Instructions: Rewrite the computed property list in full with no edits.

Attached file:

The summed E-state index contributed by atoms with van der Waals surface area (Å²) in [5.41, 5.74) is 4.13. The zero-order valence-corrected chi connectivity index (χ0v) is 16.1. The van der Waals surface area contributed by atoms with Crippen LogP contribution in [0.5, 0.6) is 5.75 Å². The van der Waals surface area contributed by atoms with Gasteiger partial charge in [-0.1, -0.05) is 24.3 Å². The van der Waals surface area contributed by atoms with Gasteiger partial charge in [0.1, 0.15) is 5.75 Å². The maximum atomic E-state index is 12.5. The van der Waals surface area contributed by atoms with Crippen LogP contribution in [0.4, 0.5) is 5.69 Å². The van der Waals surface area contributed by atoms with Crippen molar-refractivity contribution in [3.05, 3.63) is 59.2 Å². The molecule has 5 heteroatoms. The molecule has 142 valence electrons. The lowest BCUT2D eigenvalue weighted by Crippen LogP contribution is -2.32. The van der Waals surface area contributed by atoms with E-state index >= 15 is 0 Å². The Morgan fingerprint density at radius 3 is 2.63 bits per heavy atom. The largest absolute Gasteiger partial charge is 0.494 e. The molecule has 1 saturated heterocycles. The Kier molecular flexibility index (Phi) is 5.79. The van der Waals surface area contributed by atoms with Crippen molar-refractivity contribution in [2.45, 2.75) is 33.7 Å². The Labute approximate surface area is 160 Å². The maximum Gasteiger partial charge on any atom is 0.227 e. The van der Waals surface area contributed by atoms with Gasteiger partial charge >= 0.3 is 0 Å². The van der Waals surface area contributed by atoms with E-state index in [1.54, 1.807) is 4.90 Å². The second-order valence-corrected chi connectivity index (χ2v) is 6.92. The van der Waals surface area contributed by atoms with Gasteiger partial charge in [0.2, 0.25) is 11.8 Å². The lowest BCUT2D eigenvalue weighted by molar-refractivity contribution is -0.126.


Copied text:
The summed E-state index contributed by atoms with van der Waals surface area (Å²) in [5.41, 5.74) is 4.13. The zero-order valence-corrected chi connectivity index (χ0v) is 16.1. The van der Waals surface area contributed by atoms with Crippen LogP contribution in [0.5, 0.6) is 5.75 Å². The van der Waals surface area contributed by atoms with Gasteiger partial charge in [-0.1, -0.05) is 24.3 Å². The van der Waals surface area contributed by atoms with Gasteiger partial charge in [0.1, 0.15) is 5.75 Å². The maximum atomic E-state index is 12.5. The van der Waals surface area contributed by atoms with Crippen LogP contribution in [0.4, 0.5) is 5.69 Å². The van der Waals surface area contributed by atoms with Crippen molar-refractivity contribution in [3.05, 3.63) is 59.2 Å². The molecule has 5 heteroatoms. The molecule has 142 valence electrons. The lowest BCUT2D eigenvalue weighted by Crippen LogP contribution is -2.32. The van der Waals surface area contributed by atoms with E-state index >= 15 is 0 Å². The Morgan fingerprint density at radius 3 is 2.63 bits per heavy atom. The largest absolute Gasteiger partial charge is 0.494 e. The molecule has 1 saturated heterocycles. The Kier molecular flexibility index (Phi) is 5.79. The van der Waals surface area contributed by atoms with Crippen molar-refractivity contribution in [2.45, 2.75) is 33.7 Å². The Labute approximate surface area is 160 Å². The maximum Gasteiger partial charge on any atom is 0.227 e. The van der Waals surface area contributed by atoms with Gasteiger partial charge >= 0.3 is 0 Å². The van der Waals surface area contributed by atoms with E-state index in [1.54, 1.807) is 4.90 Å². The second-order valence-corrected chi connectivity index (χ2v) is 6.92. The van der Waals surface area contributed by atoms with Gasteiger partial charge in [0.2, 0.25) is 11.8 Å². The lowest BCUT2D eigenvalue weighted by molar-refractivity contribution is -0.126.